So this is what it’s come to – figuring out the species to save and those we allow to become extinct due to a lack of resources (and will) . Which will become the “living dead” and zombie species. How will we choose?
“I’m afraid to tell everybody we’re in a terminal situation. We’re confronting a whole raft of species about to go over the extinction cliff,” says Professor David Bowman, an expert in environmental change biology at the University of Tasmania.
It seems that even with the resources invested to date and a general increase in environmental awareness, not a single Australian species has come off the threatened list for over a decade.
Professor Corey Bradshaw from the Environment Institute’s Climate and Ecology Centre at The University of Adelaide makes specific mention of one of Australia’s iconic areas.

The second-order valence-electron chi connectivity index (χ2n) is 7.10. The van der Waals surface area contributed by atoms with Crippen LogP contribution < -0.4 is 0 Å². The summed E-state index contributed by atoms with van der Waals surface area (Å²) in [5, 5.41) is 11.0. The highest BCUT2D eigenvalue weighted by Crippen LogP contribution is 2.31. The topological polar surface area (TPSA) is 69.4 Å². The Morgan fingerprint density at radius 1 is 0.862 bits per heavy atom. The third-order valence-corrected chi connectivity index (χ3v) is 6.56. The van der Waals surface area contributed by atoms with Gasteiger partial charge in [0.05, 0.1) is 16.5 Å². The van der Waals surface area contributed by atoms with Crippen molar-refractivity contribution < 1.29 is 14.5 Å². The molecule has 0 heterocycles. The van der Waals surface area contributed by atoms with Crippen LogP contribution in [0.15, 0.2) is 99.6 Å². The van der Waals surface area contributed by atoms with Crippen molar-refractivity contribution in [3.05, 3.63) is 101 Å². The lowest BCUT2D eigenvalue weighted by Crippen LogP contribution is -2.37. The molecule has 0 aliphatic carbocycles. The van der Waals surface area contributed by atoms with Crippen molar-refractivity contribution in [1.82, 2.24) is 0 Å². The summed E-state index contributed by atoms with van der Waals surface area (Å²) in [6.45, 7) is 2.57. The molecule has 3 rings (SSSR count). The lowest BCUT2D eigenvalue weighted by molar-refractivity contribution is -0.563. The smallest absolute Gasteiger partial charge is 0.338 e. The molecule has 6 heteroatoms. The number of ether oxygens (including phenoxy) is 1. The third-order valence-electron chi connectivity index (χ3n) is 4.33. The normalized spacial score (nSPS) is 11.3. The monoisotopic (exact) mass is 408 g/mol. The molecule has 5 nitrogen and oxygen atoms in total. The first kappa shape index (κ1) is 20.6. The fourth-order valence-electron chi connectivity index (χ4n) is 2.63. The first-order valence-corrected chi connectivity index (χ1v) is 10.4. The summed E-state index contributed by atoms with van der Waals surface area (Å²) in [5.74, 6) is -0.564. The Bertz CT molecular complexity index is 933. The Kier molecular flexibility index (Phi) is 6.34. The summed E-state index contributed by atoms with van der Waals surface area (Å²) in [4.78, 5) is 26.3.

“Kakadu National Park, our largest national park, is basically a biodiversity basket case.”
The following image shows one of the reasons.
Feral cats are one of the culprits slaughtering our wildlife and pushing species over the brink into extinction. It only takes a few generations for a household cat to turn into this sort of killing machine. Even the smaller first generation ferals (the domestic cats gone wild) are incredibly efficient hunters.
Cats have no place in Australia. However, the cats didn’t swim over here. We brought them.
But back to the grim assessment by Professor Bowman. I totally understand what he’s saying; but what a sad day it is when this has become the reality – that we now need to choose what species we try to rescue and what we allow to disappear into oblivion. It’s utter failure. If this isn’t a wake-up call, nothing is.